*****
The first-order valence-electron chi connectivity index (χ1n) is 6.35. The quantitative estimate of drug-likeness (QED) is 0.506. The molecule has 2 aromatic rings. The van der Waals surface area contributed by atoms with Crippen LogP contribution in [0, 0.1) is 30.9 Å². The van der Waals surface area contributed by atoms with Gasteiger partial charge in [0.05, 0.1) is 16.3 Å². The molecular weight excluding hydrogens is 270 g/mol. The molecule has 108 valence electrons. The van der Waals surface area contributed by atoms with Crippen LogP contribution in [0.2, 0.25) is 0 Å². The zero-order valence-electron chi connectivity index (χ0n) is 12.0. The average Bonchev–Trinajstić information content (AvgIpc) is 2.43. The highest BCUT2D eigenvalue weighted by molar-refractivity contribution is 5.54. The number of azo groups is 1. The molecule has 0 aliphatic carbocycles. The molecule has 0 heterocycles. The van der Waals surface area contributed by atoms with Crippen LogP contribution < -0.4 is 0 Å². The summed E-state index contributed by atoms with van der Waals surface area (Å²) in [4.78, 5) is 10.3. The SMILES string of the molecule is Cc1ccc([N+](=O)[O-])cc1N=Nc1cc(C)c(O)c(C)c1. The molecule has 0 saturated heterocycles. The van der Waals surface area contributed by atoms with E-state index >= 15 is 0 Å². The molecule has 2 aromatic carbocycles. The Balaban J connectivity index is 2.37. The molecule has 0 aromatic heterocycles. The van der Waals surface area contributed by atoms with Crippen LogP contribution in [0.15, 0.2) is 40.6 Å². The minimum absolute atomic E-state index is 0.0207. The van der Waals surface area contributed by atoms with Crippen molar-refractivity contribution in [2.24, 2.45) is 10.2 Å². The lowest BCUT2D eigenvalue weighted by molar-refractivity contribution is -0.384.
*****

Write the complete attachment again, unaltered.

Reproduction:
The first-order valence-electron chi connectivity index (χ1n) is 6.35. The quantitative estimate of drug-likeness (QED) is 0.506. The molecule has 2 aromatic rings. The van der Waals surface area contributed by atoms with Crippen LogP contribution in [0, 0.1) is 30.9 Å². The van der Waals surface area contributed by atoms with Gasteiger partial charge in [0.05, 0.1) is 16.3 Å². The molecular weight excluding hydrogens is 270 g/mol. The molecule has 108 valence electrons. The van der Waals surface area contributed by atoms with Crippen LogP contribution in [0.2, 0.25) is 0 Å². The zero-order valence-electron chi connectivity index (χ0n) is 12.0. The average Bonchev–Trinajstić information content (AvgIpc) is 2.43. The highest BCUT2D eigenvalue weighted by molar-refractivity contribution is 5.54. The number of azo groups is 1. The molecule has 0 aliphatic carbocycles. The molecule has 0 heterocycles. The van der Waals surface area contributed by atoms with Crippen LogP contribution < -0.4 is 0 Å². The summed E-state index contributed by atoms with van der Waals surface area (Å²) in [4.78, 5) is 10.3. The SMILES string of the molecule is Cc1ccc([N+](=O)[O-])cc1N=Nc1cc(C)c(O)c(C)c1. The molecule has 0 saturated heterocycles. The van der Waals surface area contributed by atoms with E-state index >= 15 is 0 Å². The molecule has 2 aromatic carbocycles. The Balaban J connectivity index is 2.37. The molecule has 0 aromatic heterocycles. The van der Waals surface area contributed by atoms with Crippen LogP contribution in [0.15, 0.2) is 40.6 Å². The minimum absolute atomic E-state index is 0.0207. The van der Waals surface area contributed by atoms with Crippen molar-refractivity contribution in [2.24, 2.45) is 10.2 Å². The lowest BCUT2D eigenvalue weighted by molar-refractivity contribution is -0.384.